Utilising a handy local house with it's lights on, we quickly got the finderscope aligned with the OTA and switched back to the CCD.  After cooling the CCD we soon confirmed that Jonathan had managed to get the finder spot on as we could get a star right in the centre of the CCD chip by moving the scope so that it was in the finder crosshairs.

All looking good, we noticed now that the drift of the stars was markedly reduced across the image - a good sign that we were now much closer to alignment.  We also noticed that the clouds had started to roll in ....

Whilst the clouds rolled over, we took the opportunity to tidy up a few of the cables more and also install a safety wire on the CCD - hoping that the weather would clear enough to have another crack at the polar alignment

Unfortunately, a look at the satellite image of the clouds confirmed there was more to come so we called it a night - warmed up the CCD, closed the dome and shut everything down...

Encouraged though by the discovery that the star drift was definitely smaller we were looking forward to coming back again at the next clear opportunity.


Tuesday, October 20, 2015

New lease of life

The Nustrini C14 on the Paramount GT-1100S
So after a short period of very little activity, there is now a serious push to get Kumeu back into being an active observing site.  With a new group of members from Auckland Astronomical Society looking to do some more research oriented projects, and a steadily growing enthusiastic group of astrophotographers, the time is certainly right to dust off the dome and get some activity going.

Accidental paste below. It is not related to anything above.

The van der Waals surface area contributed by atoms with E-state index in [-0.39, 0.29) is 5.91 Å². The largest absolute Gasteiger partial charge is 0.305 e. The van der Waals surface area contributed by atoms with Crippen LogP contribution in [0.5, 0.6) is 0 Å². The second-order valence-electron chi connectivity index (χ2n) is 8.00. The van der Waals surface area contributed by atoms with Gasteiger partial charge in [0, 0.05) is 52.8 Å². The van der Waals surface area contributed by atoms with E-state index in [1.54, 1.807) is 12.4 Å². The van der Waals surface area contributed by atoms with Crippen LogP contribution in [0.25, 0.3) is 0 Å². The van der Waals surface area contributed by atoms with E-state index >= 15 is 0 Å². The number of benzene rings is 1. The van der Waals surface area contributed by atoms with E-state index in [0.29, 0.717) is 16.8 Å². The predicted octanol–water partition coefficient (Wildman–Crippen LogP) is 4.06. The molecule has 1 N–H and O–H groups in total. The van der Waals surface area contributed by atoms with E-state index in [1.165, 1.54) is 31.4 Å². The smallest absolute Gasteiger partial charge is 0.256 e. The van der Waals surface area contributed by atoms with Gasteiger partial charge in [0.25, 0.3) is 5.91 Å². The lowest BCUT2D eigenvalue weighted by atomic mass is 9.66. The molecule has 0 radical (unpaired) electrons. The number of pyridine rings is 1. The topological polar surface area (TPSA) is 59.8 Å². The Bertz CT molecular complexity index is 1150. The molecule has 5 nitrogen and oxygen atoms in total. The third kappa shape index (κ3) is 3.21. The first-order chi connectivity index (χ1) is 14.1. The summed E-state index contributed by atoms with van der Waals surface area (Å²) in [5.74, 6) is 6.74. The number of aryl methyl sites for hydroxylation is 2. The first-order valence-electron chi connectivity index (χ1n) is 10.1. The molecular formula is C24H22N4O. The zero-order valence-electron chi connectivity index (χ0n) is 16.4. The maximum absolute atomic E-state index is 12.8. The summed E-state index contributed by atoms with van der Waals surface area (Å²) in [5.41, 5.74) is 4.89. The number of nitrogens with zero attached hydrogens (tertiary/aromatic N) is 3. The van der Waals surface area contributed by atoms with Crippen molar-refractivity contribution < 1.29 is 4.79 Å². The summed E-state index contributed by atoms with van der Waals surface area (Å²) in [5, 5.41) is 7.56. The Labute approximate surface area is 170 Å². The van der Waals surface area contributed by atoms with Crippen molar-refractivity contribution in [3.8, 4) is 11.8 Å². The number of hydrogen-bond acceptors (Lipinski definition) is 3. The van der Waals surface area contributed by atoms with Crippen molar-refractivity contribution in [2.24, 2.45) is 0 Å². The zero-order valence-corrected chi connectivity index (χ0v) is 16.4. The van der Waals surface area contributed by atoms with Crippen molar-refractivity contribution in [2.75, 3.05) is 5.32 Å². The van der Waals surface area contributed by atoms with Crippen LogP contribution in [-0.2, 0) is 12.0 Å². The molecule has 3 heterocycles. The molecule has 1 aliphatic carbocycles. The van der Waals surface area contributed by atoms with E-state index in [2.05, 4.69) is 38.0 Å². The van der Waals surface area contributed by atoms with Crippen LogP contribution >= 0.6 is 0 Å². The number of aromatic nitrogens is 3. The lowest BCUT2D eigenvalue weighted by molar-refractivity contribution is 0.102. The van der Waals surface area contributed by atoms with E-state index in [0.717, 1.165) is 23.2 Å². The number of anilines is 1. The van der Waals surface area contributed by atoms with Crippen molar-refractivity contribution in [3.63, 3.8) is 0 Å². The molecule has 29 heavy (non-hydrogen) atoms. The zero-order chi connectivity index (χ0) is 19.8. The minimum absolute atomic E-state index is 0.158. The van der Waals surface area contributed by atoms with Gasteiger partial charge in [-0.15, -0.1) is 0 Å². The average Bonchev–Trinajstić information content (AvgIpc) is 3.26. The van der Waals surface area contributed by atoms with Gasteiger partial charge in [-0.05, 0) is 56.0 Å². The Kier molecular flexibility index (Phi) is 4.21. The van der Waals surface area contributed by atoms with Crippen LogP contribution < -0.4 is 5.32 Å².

The other thing that has happened that is very exciting for the observatory is that the old (yet reliable) "push to" fork mount for the C14 "Nustrini" OTA has now had a fairly serious upgrade to a Software Bisque Paramount GT-1100S - that belongs to Stardome and became available due to the upgrade of the research dome equipment there earlier in the year.

Having a fully robotic mount means that the startup process is dramatically shortened, and also observing sessions should be much easier (and able to be fully controlled from outside the dome itself).

I will be posting updates regularly here as work progresses, and once we are back into the swing of observing regularly, there should be regular logs of the sessions and observations.

Steve Hennerley
Curator of Instruments, Auckland Astronomical Society

Thursday, October 8, 2015

Putting it back together

Fun with serial cables
Jonathan and I had a productive (if occasionally frustrating) evening out at Kumeu.  Although the weather was awful (so we didnt actually open the dome) Jonathan installed the finder and the shipping/lock and safety bolts, we have had the computer controlling the mount using (I need to make up a more permanent connector), confirmed the dome rotates under power, and also confirmed the Velleman board (used for the dome rotation system) works by using the test program and i can slew and reverse the dome fro the PC
Still do do: (not exhaustive)
  • Permanent wiring for serial connection PC to Paramount
  • Connect and Set up TCF
  • Route 12v power cables for dome rotation and dew heater
  • Tidy all cables box for Velleman board
  • Connect camera
  • Set up Lesvedome 
  • Polar alignment
  • TPoint Mapping